New evidence could prove how Amelia Earhart actually died

For decades, many believed the famed pilot Amelia Earhart died in a plane crash -- but that may be completely false.

There is now new evidence refuting the long-standing theory. The pioneer aviator, who was the first woman to fly solo across the Atlantic Ocean, may have actually died as a castaway.

In September, The International Group for Historic Aircraft Recovery (TIGHAR) released new evidence of radio transmissions from the day after Earhart went missing in July 1937. This suggested that she landed safely.

PHOTOS: See Earhart throughout her life

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Amelia Earhart's life and career
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Amelia Earhart's life and career
American aviator Amelia Earhart smiles May 22, 1932 upon arriving in London, England having become the first woman to fly across the Atlantic alone. Carlene Mendieta, who is trying to recreate Earhart's 1928 record as the first woman to fly across the US and back again, left Rye, NY on September 5, 2001. Earhart (1898 - 1937) disappeared without trace over the Pacific Ocean in her attempt to fly around the world in 1937. (Photo by Getty Images)
The patch is shown on the plane under this yellow arrow. (TIGHAR)
This patch, found on a remote Pacific Island by researchers with The International Group for Historic Aircraft Recovery, is believed to have come from Earhart's plane Electra. (TIGHAR)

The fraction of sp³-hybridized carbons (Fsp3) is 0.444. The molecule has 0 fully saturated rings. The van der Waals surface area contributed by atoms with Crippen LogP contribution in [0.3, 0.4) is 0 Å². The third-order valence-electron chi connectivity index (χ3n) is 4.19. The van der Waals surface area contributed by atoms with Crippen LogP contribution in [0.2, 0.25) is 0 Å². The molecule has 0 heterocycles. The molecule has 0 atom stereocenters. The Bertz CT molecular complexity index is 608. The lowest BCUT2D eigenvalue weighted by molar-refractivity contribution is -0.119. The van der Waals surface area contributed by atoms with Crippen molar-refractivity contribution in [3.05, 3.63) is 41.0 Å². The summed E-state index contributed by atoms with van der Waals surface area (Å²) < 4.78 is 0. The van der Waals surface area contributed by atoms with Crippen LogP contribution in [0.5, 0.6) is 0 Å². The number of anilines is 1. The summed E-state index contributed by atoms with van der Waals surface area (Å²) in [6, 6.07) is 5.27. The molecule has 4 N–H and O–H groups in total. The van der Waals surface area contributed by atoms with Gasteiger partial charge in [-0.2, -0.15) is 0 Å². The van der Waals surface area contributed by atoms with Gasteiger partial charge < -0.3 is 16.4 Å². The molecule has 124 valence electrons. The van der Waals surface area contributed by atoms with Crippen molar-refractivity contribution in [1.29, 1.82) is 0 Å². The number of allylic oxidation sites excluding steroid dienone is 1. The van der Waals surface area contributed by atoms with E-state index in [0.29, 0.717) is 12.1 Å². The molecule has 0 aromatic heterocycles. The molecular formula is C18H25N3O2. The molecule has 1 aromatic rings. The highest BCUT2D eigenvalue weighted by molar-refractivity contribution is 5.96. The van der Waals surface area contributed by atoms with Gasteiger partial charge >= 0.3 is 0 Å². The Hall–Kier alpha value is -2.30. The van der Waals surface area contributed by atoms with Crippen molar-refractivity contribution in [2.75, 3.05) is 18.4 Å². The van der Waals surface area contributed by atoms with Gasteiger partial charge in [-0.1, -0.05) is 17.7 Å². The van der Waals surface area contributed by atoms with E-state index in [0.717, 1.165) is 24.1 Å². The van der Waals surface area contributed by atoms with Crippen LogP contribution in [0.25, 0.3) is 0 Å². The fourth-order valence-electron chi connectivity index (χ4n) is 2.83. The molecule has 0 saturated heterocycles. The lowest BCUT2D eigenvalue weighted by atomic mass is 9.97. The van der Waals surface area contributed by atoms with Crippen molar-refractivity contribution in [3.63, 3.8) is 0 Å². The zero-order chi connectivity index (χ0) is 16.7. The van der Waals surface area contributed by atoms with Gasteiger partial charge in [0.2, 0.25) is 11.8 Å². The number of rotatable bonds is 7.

The shredded patch being held up against a reproduction of where on the plane it would have fit. (TIGHAR)
The patch covered the special window denoted at the back of the plane. (TIGHAR)
(Image courtesy of: Miami Herald)
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Now, more evidence has emerged to support that Earhart was a castaway. Bones found in 1940 on the island of Nikumaroro between Hawaii and Australia may have belonged to Earhart. While they were previously thought to be male, they are actually consistent with a woman of Earhart's stature.

TIGHAR decided to delve deeper into this notion, and invested the help of forensic scientist Jeff Glickman. By using a photograph of Earhart, Glickman estimated how long Earhart's arm would be -- and it aligned with the bones found.

In a statement, TIGHAR explained that this does not confirm scientifically that the bones are Earhart's, but the theory still holds ground. They said, "It is a significant new data point that tips the scales further in that direction."

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